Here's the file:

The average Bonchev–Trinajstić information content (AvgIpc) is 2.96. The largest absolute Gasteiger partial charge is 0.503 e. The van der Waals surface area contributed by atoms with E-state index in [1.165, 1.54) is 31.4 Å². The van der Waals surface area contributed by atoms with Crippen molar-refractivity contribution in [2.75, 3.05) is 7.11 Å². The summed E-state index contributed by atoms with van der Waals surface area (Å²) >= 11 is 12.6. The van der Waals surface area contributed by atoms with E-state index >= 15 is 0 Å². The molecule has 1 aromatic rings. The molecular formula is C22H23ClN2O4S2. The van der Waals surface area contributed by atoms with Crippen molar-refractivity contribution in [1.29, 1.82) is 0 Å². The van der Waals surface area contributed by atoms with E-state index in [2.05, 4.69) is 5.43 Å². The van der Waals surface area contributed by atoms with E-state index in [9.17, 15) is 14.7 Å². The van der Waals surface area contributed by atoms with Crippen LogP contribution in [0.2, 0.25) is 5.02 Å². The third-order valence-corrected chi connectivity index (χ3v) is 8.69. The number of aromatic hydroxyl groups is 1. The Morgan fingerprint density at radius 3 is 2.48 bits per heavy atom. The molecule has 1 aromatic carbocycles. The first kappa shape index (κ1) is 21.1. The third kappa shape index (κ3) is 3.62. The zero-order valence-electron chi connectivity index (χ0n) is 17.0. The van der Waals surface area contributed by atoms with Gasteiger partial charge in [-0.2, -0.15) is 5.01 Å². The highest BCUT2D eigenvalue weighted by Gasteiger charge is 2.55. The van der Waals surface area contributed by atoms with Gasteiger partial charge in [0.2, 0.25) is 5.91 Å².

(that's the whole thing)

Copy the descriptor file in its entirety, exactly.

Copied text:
The average Bonchev–Trinajstić information content (AvgIpc) is 2.96. The largest absolute Gasteiger partial charge is 0.503 e. The van der Waals surface area contributed by atoms with E-state index in [1.165, 1.54) is 31.4 Å². The van der Waals surface area contributed by atoms with Crippen molar-refractivity contribution in [2.75, 3.05) is 7.11 Å². The summed E-state index contributed by atoms with van der Waals surface area (Å²) >= 11 is 12.6. The van der Waals surface area contributed by atoms with E-state index >= 15 is 0 Å². The molecule has 1 aromatic rings. The molecular formula is C22H23ClN2O4S2. The van der Waals surface area contributed by atoms with Crippen molar-refractivity contribution in [1.29, 1.82) is 0 Å². The van der Waals surface area contributed by atoms with E-state index in [2.05, 4.69) is 5.43 Å². The van der Waals surface area contributed by atoms with E-state index in [9.17, 15) is 14.7 Å². The van der Waals surface area contributed by atoms with Crippen LogP contribution in [0.2, 0.25) is 5.02 Å². The third-order valence-corrected chi connectivity index (χ3v) is 8.69. The number of aromatic hydroxyl groups is 1. The Morgan fingerprint density at radius 3 is 2.48 bits per heavy atom. The molecule has 1 aromatic carbocycles. The first kappa shape index (κ1) is 21.1. The third kappa shape index (κ3) is 3.62. The zero-order valence-electron chi connectivity index (χ0n) is 17.0. The van der Waals surface area contributed by atoms with Gasteiger partial charge in [-0.2, -0.15) is 5.01 Å². The highest BCUT2D eigenvalue weighted by Gasteiger charge is 2.55. The van der Waals surface area contributed by atoms with Gasteiger partial charge in [0.2, 0.25) is 5.91 Å².